OLSEN v. UNITED STATES
REPORT AND RECOMMENDED DECISION re 1 PETITION for Writ of Habeas Corpus filed by CARL E OLSEN.Objections to R&R due by 4/5/2007. By Judge MARGARET J. KRAVCHUK. (CWP, )
OLSEN v. UNITED STATES
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UNITED STATES DISTRICT COURT DISTRICT OF MAINE CARL E. OLSEN, ) ) Plaintiff ) ) v. ) ) UNITED STATES OF AMERICA, ) ) Defendant )
Civil No. 07-34-B-W
RECOMMENDED DECISION Carl Eric Olsen has filed a petition for writ of habeas corpus pursuant to 28 U.S.C. § 1651 and 28 U.S.C. § 2241, cla iming that his February 18, 1983, conviction for possession with the intent to distribute approximately twenty- five tons of marijuana should be vacated in light of a recent decision of the United States Supreme Court, Gonzales v. O Centro Espirita Beneficent Uniao Do, 546 U.S. 418 (2006). According to Olsen's theory of his case, the recent Supreme Court ruling recognizing there might be individualized exceptions under the Religious Freedom Restoration Act of 1993, 42 U.S.C.A. § 2000bb-1(b), (hereinafter RFRA) that could override the Government's interest in uniform application of the Controlled Substances Act, dictates that this court vacate his conviction. Olsen and his co-defe ndants attempted to argue at trial that, as members of the Ethiopian Zion Coptic Church, the Government's prosecution of them infringed upon the free exercise of their religion. The United States Court of Appeals affirmed the trial court ruling which prevented the defend ants from asserting an alleged First Amendment defense. United States v. Rush, 738 F.2d 497, 512 (1st Cir. 1984). Olsen argues that the February 21, 2006, Supreme Court decision gave him the vehicle by which he could proclaim his "factual innocence" vis-à-vis this drug conviction.
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Olsen's current pleading is indisputably a collateral attack on his federal conviction no matter how inventive Olsen might try to be. He cites 28 U.S.C. § 1651 and 28 U.S.C. § 2241, as well as the RFRA in support of his petition. In an opinion authored by Circuit Judge Easterbrook, the Seventh Circuit addressed a similar effort to invoke the writ of audita querela in Melton v. United States: Prisoners cannot avoid the AEDPA's rules by inventive captioning. See, e.g., Owens v. Boyd, 235 F.3d 356 (7th Cir.2000) (application for coram nobis); United States v. Evans, 224 F.3d 670 (7th Cir.2000) (use of Rule 33 based on matters other than newly discovered evidence of innocence). Any motion filed in the district court that imposed the sentence, and substantively within the scope of § 2255 ¶ 1, is a motion under § 2255, no matter what title the prisoner plasters on the cover. See, e.g., Ramunno v. United States, 264 F.3d 723 (7th Cir.2001). Call it a motion for a new trial, arrest of judgment, mandamus, prohibition, coram nobis, coram vobis, audita querela, certiorari, capias, habeas corpus, ejectment, quare impedit, bill of review, writ of error, or an application for a Get-Out-of-Jail Card; the name makes no difference. It is substance that controls. See Thurman v. Gramley, 97 F.3d 185, 186-87 (7th Cir.1996). 359 F.3d 855, 856 -57 (7th Cir. 2004). There are any number of reasons why Olsen might not succeed on the merits of his claim, but there are also at least two statutory reasons why this court cannot entertain this petition to vacate his conviction. First, it appears to me that it is highly unlikely that Olsen is "in custody" pursuant to this judgment as required by both 28 U.S.C. § 2241 (c)(1) (4) and 28 U.S.C. § 2255. On February 18, 1983, Olsen received a sentence of five years imprisonment with a special parole term of two years. His conviction was affirmed on August 7, 1984, and on October 8, 1985, this Court amended the judgment by striking the imposition of a special parole term. Even if Olsen did not go into custody until issuance of the amended judgment, a dubious proposition, and even if he earned not one day of good time, five years would have expired on October 9, 1990. Furthermore, Olsen filed this petition indicating a residential address in Des Moines, Iowa, and a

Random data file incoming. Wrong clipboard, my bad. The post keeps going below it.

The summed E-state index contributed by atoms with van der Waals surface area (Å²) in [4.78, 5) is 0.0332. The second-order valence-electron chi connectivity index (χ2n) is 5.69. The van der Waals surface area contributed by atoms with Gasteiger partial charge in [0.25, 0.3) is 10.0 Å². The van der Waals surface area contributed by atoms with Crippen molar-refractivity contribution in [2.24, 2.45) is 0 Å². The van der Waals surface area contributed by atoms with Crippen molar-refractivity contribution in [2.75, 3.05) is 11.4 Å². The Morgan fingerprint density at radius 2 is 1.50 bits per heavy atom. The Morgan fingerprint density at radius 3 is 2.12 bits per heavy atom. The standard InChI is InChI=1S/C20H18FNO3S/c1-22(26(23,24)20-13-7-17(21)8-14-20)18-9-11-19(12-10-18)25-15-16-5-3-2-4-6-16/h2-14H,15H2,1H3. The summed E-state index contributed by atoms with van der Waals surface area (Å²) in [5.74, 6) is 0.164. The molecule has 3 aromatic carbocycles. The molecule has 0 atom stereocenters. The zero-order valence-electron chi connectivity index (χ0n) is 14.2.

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personal e- mail account, hardly indicative of his status as a federal prisoner. I think it would be fair to conclude that Olsen is not a person in custody and, therefore, he cannot maintain an action under § 2241 or § 2255. However, even if Olsen were somehow still "in custody" pursuant to this judgment and conviction, the docket record in this court indicates that on June 23, 1986, Olsen filed his first 28 U.S.C. ¶ 2255 motion. That motion was denied on November 14, 1986, the First Circuit summarily affirmed, United States v. Olsen, No. 86-2081, 823 F.2d 542 (1st Cir. Apr. 27, 1987)(unpublished decision), and the mandate issued on May 20, 1987. Thus, in order for Olsen to file a second or successive § 2255 motion, he would have to obtain leave from a panel of the Court of Appeals as required § 2255 ¶ 8(2). Olsen has not done so and therefore this court should summarily dismiss this petition. Conclusion Based upon the forego ing, I recommend this court summarily dismiss this petition. NOTICE A party may file objections to those specified portions of a magistrate judge's report or proposed findings or recommended decisions entered pursuant to 28 U.S.C. § 636(b)(1)(B) for which de novo review by the district court is sought, together with a supporting memorandum, within ten (10) days of being served with a copy thereof. A responsive memorandum shall be filed within ten (10) days after the filing of the objection. Failure to file a timely objection shall constitute a waiver of the right to de novo review by the district court and to appeal the district court's order. March 19, 2007 /s/ Margaret J. Kravchuk U.S. Magistrate Judge
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